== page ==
Allied soldiers raped women after D-Day, says Osaka mayor

TOKYO (AFP) - Allied soldiers liberating France during World War II raped French women after pushing back the Germans, an outspoken Japanese politician has claimed, as Tokyo comes under pressure over its wartime system of sex slavery.

Mr Toru Hashimoto, the mayor of Japan's second city Osaka who was once seen as a future prime minister, argued in a weekend speech that Japan must admit its own historical wrongdoings while also pointing out the mistakes of others, the Mainichi Shimbun said.

"After landing in Normandy, allied soldiers raped French women. 'Comfort stations' were built after things became too much," he said in the speech, using a euphemism for brothels, according to the newspaper.

"It is a historical fact. It is an unfortunate past. We must never repeat it," he said in the public address.

The comment is the latest instance of a right-wing politician jumping feet-first into the sensitive topic of the Japanese use of coerced prostitution during World War II, which saw thousands of women - mainly Koreans - forced to work in brothels.

Japan has officially apologised for the system and maintains that a treaty normalising ties with South Korea decades ago settled the issue.

But the two Koreas continue to say Tokyo is not contrite enough - a stance that is reinforced every time a senior politician equivocates or attempts to play down the subject.

Conservatives - including Prime Minister Shinzo Abe - feel Japan is unfairly singled out for wrongs that were more widespread than their accusers admit.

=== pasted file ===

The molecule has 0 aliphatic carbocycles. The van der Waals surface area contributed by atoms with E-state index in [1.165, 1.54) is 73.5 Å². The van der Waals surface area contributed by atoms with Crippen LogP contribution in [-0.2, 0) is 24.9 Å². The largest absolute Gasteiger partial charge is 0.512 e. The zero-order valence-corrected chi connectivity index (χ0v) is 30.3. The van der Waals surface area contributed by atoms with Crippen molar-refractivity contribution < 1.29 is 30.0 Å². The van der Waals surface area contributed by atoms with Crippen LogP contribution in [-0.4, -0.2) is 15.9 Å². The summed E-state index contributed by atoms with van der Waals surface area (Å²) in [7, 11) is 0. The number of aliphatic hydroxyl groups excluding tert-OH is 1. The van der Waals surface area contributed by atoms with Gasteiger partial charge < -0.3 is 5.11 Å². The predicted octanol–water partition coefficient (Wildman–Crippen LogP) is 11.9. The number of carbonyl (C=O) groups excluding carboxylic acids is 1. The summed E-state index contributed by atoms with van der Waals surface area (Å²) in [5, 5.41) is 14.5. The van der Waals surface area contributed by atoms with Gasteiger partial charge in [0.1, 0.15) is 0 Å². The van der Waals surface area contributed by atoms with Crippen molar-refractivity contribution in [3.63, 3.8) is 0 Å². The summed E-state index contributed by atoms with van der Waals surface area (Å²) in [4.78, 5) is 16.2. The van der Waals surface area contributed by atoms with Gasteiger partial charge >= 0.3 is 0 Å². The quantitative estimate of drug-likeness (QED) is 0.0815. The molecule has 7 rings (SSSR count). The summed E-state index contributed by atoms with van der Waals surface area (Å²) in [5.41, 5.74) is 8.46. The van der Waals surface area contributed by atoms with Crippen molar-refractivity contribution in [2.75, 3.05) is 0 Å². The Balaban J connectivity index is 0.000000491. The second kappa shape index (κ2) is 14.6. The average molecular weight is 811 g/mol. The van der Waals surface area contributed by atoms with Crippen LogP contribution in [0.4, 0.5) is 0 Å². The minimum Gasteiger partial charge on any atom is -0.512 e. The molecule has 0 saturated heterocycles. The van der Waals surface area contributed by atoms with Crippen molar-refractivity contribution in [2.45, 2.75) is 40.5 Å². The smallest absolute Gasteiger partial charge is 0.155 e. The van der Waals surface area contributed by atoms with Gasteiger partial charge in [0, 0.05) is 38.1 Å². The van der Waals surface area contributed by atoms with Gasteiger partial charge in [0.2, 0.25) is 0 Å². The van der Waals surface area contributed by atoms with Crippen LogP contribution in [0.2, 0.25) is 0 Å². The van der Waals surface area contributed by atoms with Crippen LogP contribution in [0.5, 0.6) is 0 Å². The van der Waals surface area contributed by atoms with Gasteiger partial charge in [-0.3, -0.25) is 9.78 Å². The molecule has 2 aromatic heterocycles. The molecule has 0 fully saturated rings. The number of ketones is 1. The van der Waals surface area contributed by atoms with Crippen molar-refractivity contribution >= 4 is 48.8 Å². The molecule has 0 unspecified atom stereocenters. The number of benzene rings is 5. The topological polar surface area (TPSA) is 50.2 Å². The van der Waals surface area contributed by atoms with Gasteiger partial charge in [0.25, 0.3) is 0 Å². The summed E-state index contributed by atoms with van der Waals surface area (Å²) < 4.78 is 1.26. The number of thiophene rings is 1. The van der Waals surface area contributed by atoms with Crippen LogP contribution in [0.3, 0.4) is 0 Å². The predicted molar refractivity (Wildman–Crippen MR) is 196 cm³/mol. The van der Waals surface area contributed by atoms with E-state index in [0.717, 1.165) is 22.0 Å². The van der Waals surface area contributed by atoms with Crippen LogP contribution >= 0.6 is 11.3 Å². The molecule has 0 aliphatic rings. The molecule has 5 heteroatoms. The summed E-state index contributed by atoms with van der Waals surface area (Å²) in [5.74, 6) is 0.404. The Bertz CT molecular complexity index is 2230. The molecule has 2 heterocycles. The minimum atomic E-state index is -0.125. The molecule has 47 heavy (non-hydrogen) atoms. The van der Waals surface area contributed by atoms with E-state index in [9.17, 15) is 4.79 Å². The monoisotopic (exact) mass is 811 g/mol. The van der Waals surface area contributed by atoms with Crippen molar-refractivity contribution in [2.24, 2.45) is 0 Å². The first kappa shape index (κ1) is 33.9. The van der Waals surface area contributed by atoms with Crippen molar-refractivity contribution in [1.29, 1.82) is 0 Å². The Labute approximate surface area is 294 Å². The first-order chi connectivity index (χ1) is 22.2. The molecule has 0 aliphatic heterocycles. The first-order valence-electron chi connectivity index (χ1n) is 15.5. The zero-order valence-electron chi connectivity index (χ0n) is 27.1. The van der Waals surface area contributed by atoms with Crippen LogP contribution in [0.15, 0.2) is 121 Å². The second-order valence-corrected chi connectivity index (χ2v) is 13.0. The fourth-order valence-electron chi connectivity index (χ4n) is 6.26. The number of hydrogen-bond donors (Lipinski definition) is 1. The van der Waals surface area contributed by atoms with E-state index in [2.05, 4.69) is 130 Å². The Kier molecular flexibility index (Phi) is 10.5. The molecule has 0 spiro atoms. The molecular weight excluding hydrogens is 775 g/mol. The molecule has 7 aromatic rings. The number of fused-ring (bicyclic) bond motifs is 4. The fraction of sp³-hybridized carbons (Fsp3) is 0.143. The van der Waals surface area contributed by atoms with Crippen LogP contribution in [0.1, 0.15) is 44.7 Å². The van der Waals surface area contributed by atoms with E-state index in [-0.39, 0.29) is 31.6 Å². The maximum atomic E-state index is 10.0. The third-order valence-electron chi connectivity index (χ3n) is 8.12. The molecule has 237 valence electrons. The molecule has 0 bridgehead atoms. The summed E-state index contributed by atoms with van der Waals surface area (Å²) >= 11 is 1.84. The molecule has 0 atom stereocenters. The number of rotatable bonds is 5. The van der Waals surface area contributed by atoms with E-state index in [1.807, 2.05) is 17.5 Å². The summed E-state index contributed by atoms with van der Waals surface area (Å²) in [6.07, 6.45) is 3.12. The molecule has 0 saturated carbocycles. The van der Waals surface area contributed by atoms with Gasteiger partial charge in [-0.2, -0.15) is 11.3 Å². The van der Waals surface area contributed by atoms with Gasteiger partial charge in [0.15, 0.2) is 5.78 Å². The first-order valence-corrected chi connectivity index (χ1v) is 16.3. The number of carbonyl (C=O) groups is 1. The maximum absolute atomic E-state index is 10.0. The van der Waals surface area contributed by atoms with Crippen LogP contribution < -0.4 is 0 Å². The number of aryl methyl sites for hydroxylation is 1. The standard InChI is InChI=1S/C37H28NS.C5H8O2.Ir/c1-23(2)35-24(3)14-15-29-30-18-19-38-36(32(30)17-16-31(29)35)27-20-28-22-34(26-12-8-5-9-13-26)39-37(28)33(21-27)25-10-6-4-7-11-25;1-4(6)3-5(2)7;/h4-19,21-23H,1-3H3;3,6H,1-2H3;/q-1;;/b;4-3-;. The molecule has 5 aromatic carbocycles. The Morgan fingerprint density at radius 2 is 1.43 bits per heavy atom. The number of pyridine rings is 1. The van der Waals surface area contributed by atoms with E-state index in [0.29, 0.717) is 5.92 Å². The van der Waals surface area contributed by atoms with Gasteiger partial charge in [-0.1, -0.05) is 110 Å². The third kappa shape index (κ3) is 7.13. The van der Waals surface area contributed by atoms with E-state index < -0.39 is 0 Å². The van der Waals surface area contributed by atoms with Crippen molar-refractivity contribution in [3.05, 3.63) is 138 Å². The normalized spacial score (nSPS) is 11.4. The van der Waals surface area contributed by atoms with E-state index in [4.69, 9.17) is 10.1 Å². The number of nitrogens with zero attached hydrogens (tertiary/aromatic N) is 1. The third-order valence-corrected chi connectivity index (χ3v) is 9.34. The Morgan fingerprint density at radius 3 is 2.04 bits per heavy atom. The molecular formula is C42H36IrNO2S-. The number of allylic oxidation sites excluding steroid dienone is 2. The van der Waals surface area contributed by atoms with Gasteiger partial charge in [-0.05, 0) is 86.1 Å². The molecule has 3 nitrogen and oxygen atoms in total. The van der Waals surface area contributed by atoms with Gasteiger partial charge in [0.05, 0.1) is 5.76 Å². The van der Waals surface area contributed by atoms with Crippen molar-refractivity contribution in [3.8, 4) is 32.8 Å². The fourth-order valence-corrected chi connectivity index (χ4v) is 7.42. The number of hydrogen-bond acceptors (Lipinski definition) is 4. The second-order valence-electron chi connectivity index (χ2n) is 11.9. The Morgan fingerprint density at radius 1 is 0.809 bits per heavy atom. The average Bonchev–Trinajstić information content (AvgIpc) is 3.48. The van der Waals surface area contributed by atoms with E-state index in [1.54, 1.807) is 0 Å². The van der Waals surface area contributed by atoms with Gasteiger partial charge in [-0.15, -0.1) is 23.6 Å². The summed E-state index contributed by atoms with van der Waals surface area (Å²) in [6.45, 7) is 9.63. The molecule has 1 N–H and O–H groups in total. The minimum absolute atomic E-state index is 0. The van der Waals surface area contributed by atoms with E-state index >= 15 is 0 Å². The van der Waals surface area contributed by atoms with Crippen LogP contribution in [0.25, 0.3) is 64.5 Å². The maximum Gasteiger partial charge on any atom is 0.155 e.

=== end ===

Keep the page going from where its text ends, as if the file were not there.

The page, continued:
However, historians agree that while there were rapes by allied soldiers in Normandy, there is no generally accepted evidence of officially-sanctioned sex attacks by any military during World War II, other than the Japanese.

"Europeans and Americans say 'Japanese used sex slaves'. We have to educate Japanese who would be able to argue and reply to them, 'We were wrong, but you were wrong as well'," Mr Hashimoto said in the speech, according to the Mainichi.

Mr Hashimoto, whose small opposition party has recently fractured, is well known for stirring controversy. Critics suggest he is playing to a narrow but vocal domestic gallery with little regard for international implications.

Last year he claimed the comfort women system served a "necessary" role by keeping battle-stressed soldiers in line, sparking outrage in Asia and inviting US criticism.

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